The Mystic Summer
by Bayard Taylor
'T is not the dropping of the flower,
The blush of fruit upon the tree,
Though Summer ripens, hour by hour,
The garden's sweet maternity:
'T is not that birds have ceased to build,
And wait their brood with tender care;
That corn is golden in the field,
And clover balm is in the air; --
Not these the season's splendor bring,
And crowd with life the happy year,
Nor yet, where yonder fountains sing,
The blaze of sunshine, hot and clear.
In thy full womb, O Summer! lies
A secret hope, a joy unsung,
Held in the hush of these calm skies,
And trembling on the forest's tongue.
The lands of harvest throb anew
In shining pulses, far away;
The Night distils a dearer dew,
And sweeter eyelids has the Day.
And not in vain the peony burns,
In bursting globes, her crimson fire,
Her incense-dropping ivory urns
The lily lifts in many a spire:
And not in vain the tulips clash
In revelry the cups they hold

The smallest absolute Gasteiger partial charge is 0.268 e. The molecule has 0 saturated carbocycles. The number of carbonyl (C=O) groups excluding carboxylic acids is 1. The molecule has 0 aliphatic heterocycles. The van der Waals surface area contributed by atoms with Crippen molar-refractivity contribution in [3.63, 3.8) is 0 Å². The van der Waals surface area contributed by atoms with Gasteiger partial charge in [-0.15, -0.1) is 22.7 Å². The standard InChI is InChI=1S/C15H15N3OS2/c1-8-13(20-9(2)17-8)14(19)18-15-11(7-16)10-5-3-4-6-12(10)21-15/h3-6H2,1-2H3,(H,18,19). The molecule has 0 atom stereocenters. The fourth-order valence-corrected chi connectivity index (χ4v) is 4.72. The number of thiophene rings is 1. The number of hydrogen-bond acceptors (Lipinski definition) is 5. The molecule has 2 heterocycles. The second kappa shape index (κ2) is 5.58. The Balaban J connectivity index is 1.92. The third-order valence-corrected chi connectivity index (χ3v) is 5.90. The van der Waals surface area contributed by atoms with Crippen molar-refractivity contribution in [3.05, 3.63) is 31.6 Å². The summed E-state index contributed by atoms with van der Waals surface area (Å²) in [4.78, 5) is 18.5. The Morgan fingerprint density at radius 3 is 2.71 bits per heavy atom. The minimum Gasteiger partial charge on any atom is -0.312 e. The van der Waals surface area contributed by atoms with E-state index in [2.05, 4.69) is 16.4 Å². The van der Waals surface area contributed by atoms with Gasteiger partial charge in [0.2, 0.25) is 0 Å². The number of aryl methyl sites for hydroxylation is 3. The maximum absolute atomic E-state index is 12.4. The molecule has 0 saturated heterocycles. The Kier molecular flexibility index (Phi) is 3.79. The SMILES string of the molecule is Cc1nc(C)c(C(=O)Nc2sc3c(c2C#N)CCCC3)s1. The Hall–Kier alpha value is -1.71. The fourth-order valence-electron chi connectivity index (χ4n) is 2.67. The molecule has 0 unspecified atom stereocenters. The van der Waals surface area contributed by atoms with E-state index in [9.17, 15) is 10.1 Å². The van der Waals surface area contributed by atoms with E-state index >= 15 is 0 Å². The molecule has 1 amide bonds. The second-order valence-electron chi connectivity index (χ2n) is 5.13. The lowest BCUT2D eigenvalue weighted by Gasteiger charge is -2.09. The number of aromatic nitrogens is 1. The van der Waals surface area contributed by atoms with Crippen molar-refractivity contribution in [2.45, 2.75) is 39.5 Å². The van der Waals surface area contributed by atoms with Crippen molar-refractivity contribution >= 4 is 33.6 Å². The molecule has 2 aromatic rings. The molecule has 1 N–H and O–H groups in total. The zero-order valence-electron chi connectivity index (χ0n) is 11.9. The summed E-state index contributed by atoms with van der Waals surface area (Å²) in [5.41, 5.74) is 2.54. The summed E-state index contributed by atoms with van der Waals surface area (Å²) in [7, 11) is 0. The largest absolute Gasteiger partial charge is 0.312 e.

Of fiery wine, until they dash
With ruby streaks the splendid gold!
Send down your roots the mystic charm
That warms and flushes all your flowers,
And with the summer's touch disarm
The thraldom of the under powers,
Until, in caverns, buried deep,
Strange fragrance reach the diamond's home,
And murmurs of the garden sweep
The houses of the frighted gnome!
For, piercing through their black repose,
And shooting up beyond the sun,
I see that Tree of Life, which rose
Before the eyes of Solomon:
Its boughs, that, in the light of God,
Their bright, innumerous leaves display, --
Whose hum of life is borne abroad
By winds that shake the dead away.
And, trembling on a branch afar,
The topmost nursling of the skies,
I see my bud, the fairest star
That ever dawned for watching eyes.
Unnoticed on the boundless tree,
Its fragrant promise fills the air;
Its little bell expands, for me,
A tent of silver, lily-fair.
All life to that one centre tends;
All joy and beauty thence outflow;
Her sweetest gffts the summer spends,
To teach that sweeter bud to blow.
So, compassed by the vision's gleam,
In trembling hope, from day to day,
As in some bright, bewildering dream,
The mystic summer wanes away.
Source:The Poet's Journal
Ticknor and Fields, Boston